Complex organic chemistry in sulfuric acid and life on Venus

Finding extraterrestrial life in any form would truly be one of the biggest discoveries in human history, but after decades of searching the surface of Mars and investigating other bodies like asteroids, we still haven't found any evidence. While we generally assume we're looking for carbon-based life forms in a water-rich environment like Jupiter's moon Europa, what if complex organic chemistry is perfectly happy with sulfuric acid (H?2So4) as a solvent instead of hydrogen monoxide (H2s)? This is the premise behind a group of recent studies, with A Recently published research article in Astrobiology by [Maxwell D. Seager] And his colleagues lend credence to this idea.

Previous studies have shown that organic chemistry in concentrated sulfuric acid is possible, and that DNA bases – including adenosine, cytosine, guanine, thymine and uracil that make up DNA – are also stable in this environment, which is similar to those found in floral clouds. At an altitude where the atmospheric pressure is approximately one atmosphere. In this new articleTwenty amino acids were exposed to the concentrations of sulfuric acid normally found on Venus, 98% and 81%, with the remainder being water. Of these, 11 were unchanged after 4 weeks, and 9 were reactive on their side chains, as they would be in pure water. Only tryptophan ended up being unstable, but as the researchers note, not all amino acids are stable in water either.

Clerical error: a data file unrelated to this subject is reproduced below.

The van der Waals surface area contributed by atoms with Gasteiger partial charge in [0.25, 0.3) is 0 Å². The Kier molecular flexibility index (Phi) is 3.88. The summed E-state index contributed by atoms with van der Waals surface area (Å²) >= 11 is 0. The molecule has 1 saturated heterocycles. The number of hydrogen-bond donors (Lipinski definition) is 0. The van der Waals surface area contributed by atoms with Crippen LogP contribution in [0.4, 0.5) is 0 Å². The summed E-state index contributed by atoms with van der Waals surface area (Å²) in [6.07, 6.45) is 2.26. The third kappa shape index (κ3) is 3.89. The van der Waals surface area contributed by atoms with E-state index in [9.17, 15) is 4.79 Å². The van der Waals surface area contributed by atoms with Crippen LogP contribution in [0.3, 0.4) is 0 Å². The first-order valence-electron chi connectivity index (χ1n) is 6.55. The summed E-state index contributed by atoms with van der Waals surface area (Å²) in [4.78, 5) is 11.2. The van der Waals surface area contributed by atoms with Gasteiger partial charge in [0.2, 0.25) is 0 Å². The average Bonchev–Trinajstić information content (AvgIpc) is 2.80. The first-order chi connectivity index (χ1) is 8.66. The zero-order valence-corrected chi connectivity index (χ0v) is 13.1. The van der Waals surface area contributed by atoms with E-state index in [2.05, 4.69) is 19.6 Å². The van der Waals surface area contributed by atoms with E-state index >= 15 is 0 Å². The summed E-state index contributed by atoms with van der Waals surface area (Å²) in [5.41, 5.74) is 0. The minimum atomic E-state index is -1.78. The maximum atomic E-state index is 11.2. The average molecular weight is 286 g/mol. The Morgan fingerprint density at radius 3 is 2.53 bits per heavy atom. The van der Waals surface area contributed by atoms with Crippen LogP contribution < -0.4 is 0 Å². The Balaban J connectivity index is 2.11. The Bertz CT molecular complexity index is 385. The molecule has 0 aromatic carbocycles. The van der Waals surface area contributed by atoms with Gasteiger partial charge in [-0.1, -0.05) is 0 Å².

The limitations of this research are of course that it was conducted in a laboratory setting, using concentrated, uncontaminated sulfuric acid, rather than clouds flowering with trace elements from other gases – such as carbon dioxide.2 – and the constant bombardment by meteorites, which have been shown to be often filled with such amino acids. Future research will take these variables into account, even as scientists can't wait to get data from upcoming Venus missions, with better sensors that can just glimpse this organic chemistry in action.

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